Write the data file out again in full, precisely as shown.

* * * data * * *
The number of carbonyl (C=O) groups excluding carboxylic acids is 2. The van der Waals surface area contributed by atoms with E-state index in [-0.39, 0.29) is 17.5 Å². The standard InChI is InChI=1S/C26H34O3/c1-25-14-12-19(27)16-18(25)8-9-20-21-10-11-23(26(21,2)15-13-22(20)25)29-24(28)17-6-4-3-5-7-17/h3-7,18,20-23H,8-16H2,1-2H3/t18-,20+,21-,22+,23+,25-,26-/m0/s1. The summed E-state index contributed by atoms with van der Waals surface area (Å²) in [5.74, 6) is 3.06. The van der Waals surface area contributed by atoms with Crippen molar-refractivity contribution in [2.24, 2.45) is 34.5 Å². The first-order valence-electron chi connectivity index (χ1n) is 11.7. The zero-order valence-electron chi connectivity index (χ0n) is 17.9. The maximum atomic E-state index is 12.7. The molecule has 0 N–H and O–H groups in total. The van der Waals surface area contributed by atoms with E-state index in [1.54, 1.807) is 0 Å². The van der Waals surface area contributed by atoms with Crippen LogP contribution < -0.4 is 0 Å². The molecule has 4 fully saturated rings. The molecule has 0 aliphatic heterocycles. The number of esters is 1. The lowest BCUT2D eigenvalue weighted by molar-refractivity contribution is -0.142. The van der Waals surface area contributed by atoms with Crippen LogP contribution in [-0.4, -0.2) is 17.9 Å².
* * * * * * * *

The number of carbonyl (C=O) groups excluding carboxylic acids is 2. The van der Waals surface area contributed by atoms with E-state index in [-0.39, 0.29) is 17.5 Å². The standard InChI is InChI=1S/C26H34O3/c1-25-14-12-19(27)16-18(25)8-9-20-21-10-11-23(26(21,2)15-13-22(20)25)29-24(28)17-6-4-3-5-7-17/h3-7,18,20-23H,8-16H2,1-2H3/t18-,20+,21-,22+,23+,25-,26-/m0/s1. The summed E-state index contributed by atoms with van der Waals surface area (Å²) in [5.74, 6) is 3.06. The van der Waals surface area contributed by atoms with Crippen molar-refractivity contribution in [2.24, 2.45) is 34.5 Å². The first-order valence-electron chi connectivity index (χ1n) is 11.7. The zero-order valence-electron chi connectivity index (χ0n) is 17.9. The maximum atomic E-state index is 12.7. The molecule has 0 N–H and O–H groups in total. The van der Waals surface area contributed by atoms with E-state index in [1.54, 1.807) is 0 Å². The van der Waals surface area contributed by atoms with Crippen LogP contribution < -0.4 is 0 Å². The molecule has 4 fully saturated rings. The molecule has 0 aliphatic heterocycles. The number of esters is 1. The lowest BCUT2D eigenvalue weighted by molar-refractivity contribution is -0.142. The van der Waals surface area contributed by atoms with Crippen LogP contribution in [-0.4, -0.2) is 17.9 Å².